The harsh reality is that in spite of the many constitutional safeguards and laws, manual scavengers continue being the victims of discrimination. The Indian Government has passed laws and approved of policies made to end caste discrimination, but it has failed in the implementation process. Some failures include promises to renovate sanitation so there is no more need for manual disposal of filth, bans on employing anyone to do this work and since these policies are not appropriately executed, public remain unaware of their right to refuse this inhumane role of disposing of excrement manually, and those who do refuse may face powerful social burden, including threats, intense discrimination and removal from their village and in many cases with the local government officials are also involved.

For manual scavenging to come to an end in India there need to be revisions to the existing law, strict implementation, and a change in mindset are required. Some key points to remove manual scavenging from our society are listed below:

  • Generating awareness and training the locals: Awareness campaigns are a good way to spread knowledge on the communities rights and also a way to teach the mass on health issues, hygiene practices, and sanitation practices. Through the campaign, the government officials need to inform the people on the legal consequences that are connected to engaging in scavenging and having dry toilets so that everyone knows that it is banned by law and the community should be aware of the penalties they will face once they are arrested and if they partake in employing manual scavengers. On top of that, the manual worker should be made aware of their rights and the laws that protect them from exploitation by their employers or community. In addition to the awareness campaigns to stop the repeated cycle of children following the parent’s footsteps educating the children whose families are involved in scavenging practice faces a lot of social stigmatization that may get in the way of their education. Therefore since the scavenging work makes little money that is not enough to educate a child there should be the enactment of schemes that would help these children complete their studies so that they can get many different career options.
  • The Detection of all persons present or who have in past engaged in manual scavenging since it was banned under the Employment of Manual Scavengers and Construction of Dry Latrines (Prohibition) Act, 1993 so they can be eligible for the aid under the 2013 Act and come under the protection of the government. The detection needs to be accompanied by a guarantee of help from the government for the individuals not to fall back into manual scavenging either due to poverty, unemployment or discrimination.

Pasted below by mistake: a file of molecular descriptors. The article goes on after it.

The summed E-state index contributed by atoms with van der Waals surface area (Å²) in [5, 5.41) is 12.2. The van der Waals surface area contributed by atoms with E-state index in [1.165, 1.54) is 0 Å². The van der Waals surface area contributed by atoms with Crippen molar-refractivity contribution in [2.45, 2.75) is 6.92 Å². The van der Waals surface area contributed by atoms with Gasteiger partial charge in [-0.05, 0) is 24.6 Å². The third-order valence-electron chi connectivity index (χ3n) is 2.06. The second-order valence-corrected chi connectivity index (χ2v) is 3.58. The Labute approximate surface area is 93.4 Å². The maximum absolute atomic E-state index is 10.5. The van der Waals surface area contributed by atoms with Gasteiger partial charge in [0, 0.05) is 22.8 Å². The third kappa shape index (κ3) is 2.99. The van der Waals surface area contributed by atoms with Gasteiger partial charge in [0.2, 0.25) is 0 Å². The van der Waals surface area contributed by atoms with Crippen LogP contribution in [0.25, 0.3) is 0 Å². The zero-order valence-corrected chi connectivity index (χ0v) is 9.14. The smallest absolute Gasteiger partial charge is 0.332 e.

• It is as imperative to guarantee the rehabilitation rights under the 2013 Act includes important necessities such as financial support, substitute livelihood support, and other important legal assistance are fully available to manual scavenging communities for them to fully come out of that occupation. The jobs formed with the purpose to offer equal opportunities to the citizens and through these jobs, it may become a way to adjust manual scavengers into the community more smoothly.
  • Strict enforcement of the law: The government needs to take firm steps to guarantee that officials will efficiently interfere to stop communities from being forced to practice manual scavenging which may include the stoppage of when those affected face threats and intimidation for trying to leave manual scavenging by others. However, It is also vital to include holding officials accountable for correctly enforcing applicable laws and firm enforcement of the law against those local government officials who may themselves employ individuals to work as manual scavengers. Governmental institutions are indifferent to act and go to endless lengths in rebutting the existence of manual scavengers however it is vital that people endangering others into such inhuman activities and occupations should be arrested.
  • Attitudes change is highly needed as the disposal of excrement is each person’s responsibility therefore no one should be made to clean another person’s faeces in any form or way.
  • Investing in human waste management: The government should invest in proper human waste management equipment furthermore the solution is not protective gear for them as it should be the total removal of the occupation so that no one has to suffer from doing such miserable and health deteriorating job such as cleaning other people’s excrement.

There have been many efforts not only by the Government, the civil society organizations or the NGO’S to bring an end to this inhumane practice, however, there are some difficulties and conditions that need to be met such as a serious commitment from the government to promise adequate plans and aids in place and to hold officials at all and every level accountable for implementing the laws and policies intended at ending manual scavenging. The government, therefore, needs to totally commit to developing modern sanitation systems alongside the government should also give total support and fund those communities that are seeking to leave manual scavenging which includes intervening when those communities face any discrimination and violence and giving other employment opportunities!


Rashtriya Garima Abhiyan.2018, October 1.The Cost of Cleanliness – Documentary on Deaths of Manual Scavengers in India. Retrieved from

Report by Rashtriya Garima Abhiyan, “Justice Denied: Death of workers engaged in manual scavenging while cleaning the Septic tank or Sewer”,

Rashtriya Garima Abhiyan, “Violence Against Manual Scavengers: Dalit Women in India,” Report Submitted to UN Special Rapporteur on Violence Against Women during her visit to India between April 22-May 1 2013, (accessed August 3, 2014).

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Mayumi Oseng Apang Nongrum is currently an undergraduate student pursuing anthropology, history and international relations. She is an individual striving for a better tomorrow.